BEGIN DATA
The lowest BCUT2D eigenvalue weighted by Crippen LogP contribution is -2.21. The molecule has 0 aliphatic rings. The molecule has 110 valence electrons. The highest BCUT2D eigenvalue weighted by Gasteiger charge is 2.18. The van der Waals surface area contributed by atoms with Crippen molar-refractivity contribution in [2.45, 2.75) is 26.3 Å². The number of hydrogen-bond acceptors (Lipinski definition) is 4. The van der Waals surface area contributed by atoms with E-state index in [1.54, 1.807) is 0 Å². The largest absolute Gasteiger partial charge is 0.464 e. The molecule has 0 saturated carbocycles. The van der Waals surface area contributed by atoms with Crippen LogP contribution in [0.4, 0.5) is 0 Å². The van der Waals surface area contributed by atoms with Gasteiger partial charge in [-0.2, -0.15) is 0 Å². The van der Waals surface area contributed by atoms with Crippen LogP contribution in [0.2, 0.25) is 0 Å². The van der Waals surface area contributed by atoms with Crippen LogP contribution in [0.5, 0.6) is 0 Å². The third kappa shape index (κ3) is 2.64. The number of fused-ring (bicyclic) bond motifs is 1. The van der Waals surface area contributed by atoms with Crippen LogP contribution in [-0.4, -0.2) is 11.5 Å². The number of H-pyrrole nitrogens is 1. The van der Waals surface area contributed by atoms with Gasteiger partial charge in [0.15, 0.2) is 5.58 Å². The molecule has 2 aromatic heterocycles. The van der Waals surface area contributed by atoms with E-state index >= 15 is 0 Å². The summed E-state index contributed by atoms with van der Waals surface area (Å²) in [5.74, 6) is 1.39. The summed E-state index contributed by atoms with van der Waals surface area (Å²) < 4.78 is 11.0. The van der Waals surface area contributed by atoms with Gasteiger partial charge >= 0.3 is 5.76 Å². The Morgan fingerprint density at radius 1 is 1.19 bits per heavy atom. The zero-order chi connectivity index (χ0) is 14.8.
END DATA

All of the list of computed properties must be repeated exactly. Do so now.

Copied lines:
The lowest BCUT2D eigenvalue weighted by Crippen LogP contribution is -2.21. The molecule has 0 aliphatic rings. The molecule has 110 valence electrons. The highest BCUT2D eigenvalue weighted by Gasteiger charge is 2.18. The van der Waals surface area contributed by atoms with Crippen molar-refractivity contribution in [2.45, 2.75) is 26.3 Å². The number of hydrogen-bond acceptors (Lipinski definition) is 4. The van der Waals surface area contributed by atoms with E-state index in [1.54, 1.807) is 0 Å². The largest absolute Gasteiger partial charge is 0.464 e. The molecule has 0 saturated carbocycles. The van der Waals surface area contributed by atoms with Crippen LogP contribution in [0.4, 0.5) is 0 Å². The van der Waals surface area contributed by atoms with Gasteiger partial charge in [-0.2, -0.15) is 0 Å². The van der Waals surface area contributed by atoms with Crippen LogP contribution in [0.2, 0.25) is 0 Å². The van der Waals surface area contributed by atoms with Crippen LogP contribution in [0.5, 0.6) is 0 Å². The third kappa shape index (κ3) is 2.64. The number of fused-ring (bicyclic) bond motifs is 1. The van der Waals surface area contributed by atoms with Crippen LogP contribution in [-0.4, -0.2) is 11.5 Å². The number of H-pyrrole nitrogens is 1. The van der Waals surface area contributed by atoms with Gasteiger partial charge in [0.15, 0.2) is 5.58 Å². The molecule has 2 aromatic heterocycles. The van der Waals surface area contributed by atoms with E-state index >= 15 is 0 Å². The summed E-state index contributed by atoms with van der Waals surface area (Å²) in [5.74, 6) is 1.39. The summed E-state index contributed by atoms with van der Waals surface area (Å²) < 4.78 is 11.0. The van der Waals surface area contributed by atoms with Gasteiger partial charge >= 0.3 is 5.76 Å². The Morgan fingerprint density at radius 1 is 1.19 bits per heavy atom. The zero-order chi connectivity index (χ0) is 14.8.